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What is the diffence between brusque and curt?

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Curt usually refers specifically to speech, while brusque is more general, referring to manner and behavior as well as speech. Also, a "curt reply" is a bit more rude than a brusque one.

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    It's a very small difference, but I think a curt reply is intentionally rude, while with a brusque reply, the rudeness is incidental. Thus, it's easier to invent a Polyanna-type excuse for the brusque response than the curt one. – Marthaª Dec 3 '10 at 18:03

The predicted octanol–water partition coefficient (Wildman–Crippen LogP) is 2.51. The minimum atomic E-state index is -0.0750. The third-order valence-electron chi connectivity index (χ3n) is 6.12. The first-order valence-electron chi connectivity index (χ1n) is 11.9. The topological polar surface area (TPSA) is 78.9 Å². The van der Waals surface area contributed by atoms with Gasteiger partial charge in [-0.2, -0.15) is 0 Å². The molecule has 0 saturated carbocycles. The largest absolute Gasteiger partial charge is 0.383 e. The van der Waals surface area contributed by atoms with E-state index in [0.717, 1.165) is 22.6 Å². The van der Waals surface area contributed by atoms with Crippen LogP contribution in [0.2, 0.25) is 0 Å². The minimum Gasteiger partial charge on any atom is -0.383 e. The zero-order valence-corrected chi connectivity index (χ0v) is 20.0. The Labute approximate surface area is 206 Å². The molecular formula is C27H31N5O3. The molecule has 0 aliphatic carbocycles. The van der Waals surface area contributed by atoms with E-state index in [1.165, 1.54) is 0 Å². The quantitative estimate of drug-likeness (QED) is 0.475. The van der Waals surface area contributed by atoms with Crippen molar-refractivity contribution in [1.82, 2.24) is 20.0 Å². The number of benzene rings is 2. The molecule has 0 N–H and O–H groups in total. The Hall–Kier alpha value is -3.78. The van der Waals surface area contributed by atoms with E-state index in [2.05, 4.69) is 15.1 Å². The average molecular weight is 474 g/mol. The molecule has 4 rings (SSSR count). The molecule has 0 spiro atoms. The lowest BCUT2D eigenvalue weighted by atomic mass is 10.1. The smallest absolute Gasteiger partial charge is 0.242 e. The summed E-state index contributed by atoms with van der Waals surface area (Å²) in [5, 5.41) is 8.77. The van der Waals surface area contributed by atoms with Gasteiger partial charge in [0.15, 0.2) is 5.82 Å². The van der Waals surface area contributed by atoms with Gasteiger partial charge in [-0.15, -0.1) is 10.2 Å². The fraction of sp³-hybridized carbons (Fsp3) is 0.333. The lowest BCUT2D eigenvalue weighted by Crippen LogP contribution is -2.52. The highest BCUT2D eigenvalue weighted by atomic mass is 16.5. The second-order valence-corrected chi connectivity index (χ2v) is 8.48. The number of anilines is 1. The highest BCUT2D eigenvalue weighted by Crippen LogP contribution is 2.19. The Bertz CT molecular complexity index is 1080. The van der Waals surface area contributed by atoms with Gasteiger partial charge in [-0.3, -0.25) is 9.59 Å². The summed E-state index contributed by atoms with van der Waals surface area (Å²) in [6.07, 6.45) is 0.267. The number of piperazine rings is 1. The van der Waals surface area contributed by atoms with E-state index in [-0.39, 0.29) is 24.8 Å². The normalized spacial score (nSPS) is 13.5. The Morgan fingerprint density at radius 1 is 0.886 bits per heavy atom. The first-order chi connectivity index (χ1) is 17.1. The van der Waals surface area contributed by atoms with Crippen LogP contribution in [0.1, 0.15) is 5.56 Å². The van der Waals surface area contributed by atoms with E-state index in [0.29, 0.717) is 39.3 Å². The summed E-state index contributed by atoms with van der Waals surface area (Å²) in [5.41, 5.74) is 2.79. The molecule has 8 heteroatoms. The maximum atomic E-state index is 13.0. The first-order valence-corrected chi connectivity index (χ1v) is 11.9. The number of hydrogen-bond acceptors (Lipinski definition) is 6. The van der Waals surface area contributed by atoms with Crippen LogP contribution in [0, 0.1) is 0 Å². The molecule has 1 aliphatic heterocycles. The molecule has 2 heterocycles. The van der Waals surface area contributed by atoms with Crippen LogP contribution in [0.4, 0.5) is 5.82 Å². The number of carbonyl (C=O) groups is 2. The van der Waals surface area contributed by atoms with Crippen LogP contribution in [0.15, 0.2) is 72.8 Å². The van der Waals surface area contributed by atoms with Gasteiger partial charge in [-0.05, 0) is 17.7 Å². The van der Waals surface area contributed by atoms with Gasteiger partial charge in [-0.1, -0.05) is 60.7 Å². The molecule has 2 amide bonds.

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Curt can be emotionally neutral. Brusque displays some animosity.

The definitions are pretty close though.

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  • +1 I agree with this answer. The words are synonyms in many situations. Brusque may (but does not always) imply some emotion. – Noldorin Dec 3 '10 at 23:11
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    I dunno. I think brusque implies a certain selfish disregard for the proprieties, i.e. it's oriented inwards. Curt, on the other hand, is more outward-oriented. I wouldn't assign more animosity to "brusque" than to "curt"; if anything, I'd put it the other way around. -- I think the moral of the story is, context is everything. – Marthaª Dec 3 '10 at 23:24
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Curt, not brusque, suggests possible animosity. Brusque people are in a hurry, often to attend to business. Curt people brook no dissent.

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